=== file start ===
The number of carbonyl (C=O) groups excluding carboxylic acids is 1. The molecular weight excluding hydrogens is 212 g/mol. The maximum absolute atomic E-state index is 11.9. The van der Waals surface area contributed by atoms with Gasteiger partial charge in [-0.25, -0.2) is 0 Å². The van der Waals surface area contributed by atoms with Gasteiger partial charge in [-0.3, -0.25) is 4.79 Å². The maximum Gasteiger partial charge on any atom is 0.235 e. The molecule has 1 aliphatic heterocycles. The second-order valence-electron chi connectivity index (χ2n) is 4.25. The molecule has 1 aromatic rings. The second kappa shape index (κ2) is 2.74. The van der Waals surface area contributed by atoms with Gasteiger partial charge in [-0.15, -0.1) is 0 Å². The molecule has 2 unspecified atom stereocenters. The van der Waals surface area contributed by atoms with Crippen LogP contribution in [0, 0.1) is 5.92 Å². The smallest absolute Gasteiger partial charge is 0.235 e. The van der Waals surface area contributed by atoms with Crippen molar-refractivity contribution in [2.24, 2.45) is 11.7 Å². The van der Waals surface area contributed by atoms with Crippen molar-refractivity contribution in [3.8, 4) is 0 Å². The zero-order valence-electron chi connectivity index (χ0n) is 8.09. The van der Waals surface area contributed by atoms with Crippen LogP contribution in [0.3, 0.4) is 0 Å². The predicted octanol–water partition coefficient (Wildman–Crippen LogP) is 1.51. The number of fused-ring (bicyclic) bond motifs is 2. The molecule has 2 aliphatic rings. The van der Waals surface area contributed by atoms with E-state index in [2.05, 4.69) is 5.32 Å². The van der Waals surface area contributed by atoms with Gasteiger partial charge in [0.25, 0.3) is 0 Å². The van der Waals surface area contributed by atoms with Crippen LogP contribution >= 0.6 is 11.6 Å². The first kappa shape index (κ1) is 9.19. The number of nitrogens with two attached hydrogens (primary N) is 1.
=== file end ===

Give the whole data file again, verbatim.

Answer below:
The number of carbonyl (C=O) groups excluding carboxylic acids is 1. The molecular weight excluding hydrogens is 212 g/mol. The maximum absolute atomic E-state index is 11.9. The van der Waals surface area contributed by atoms with Gasteiger partial charge in [-0.25, -0.2) is 0 Å². The van der Waals surface area contributed by atoms with Gasteiger partial charge in [-0.3, -0.25) is 4.79 Å². The maximum Gasteiger partial charge on any atom is 0.235 e. The molecule has 1 aliphatic heterocycles. The second-order valence-electron chi connectivity index (χ2n) is 4.25. The molecule has 1 aromatic rings. The second kappa shape index (κ2) is 2.74. The van der Waals surface area contributed by atoms with Gasteiger partial charge in [-0.15, -0.1) is 0 Å². The molecule has 2 unspecified atom stereocenters. The van der Waals surface area contributed by atoms with Crippen LogP contribution in [0, 0.1) is 5.92 Å². The smallest absolute Gasteiger partial charge is 0.235 e. The van der Waals surface area contributed by atoms with Crippen molar-refractivity contribution in [2.24, 2.45) is 11.7 Å². The van der Waals surface area contributed by atoms with Crippen molar-refractivity contribution in [3.8, 4) is 0 Å². The zero-order valence-electron chi connectivity index (χ0n) is 8.09. The van der Waals surface area contributed by atoms with Crippen LogP contribution in [0.3, 0.4) is 0 Å². The predicted octanol–water partition coefficient (Wildman–Crippen LogP) is 1.51. The number of fused-ring (bicyclic) bond motifs is 2. The molecule has 2 aliphatic rings. The van der Waals surface area contributed by atoms with E-state index in [2.05, 4.69) is 5.32 Å². The van der Waals surface area contributed by atoms with Gasteiger partial charge in [0.25, 0.3) is 0 Å². The van der Waals surface area contributed by atoms with Crippen LogP contribution >= 0.6 is 11.6 Å². The first kappa shape index (κ1) is 9.19. The number of nitrogens with two attached hydrogens (primary N) is 1.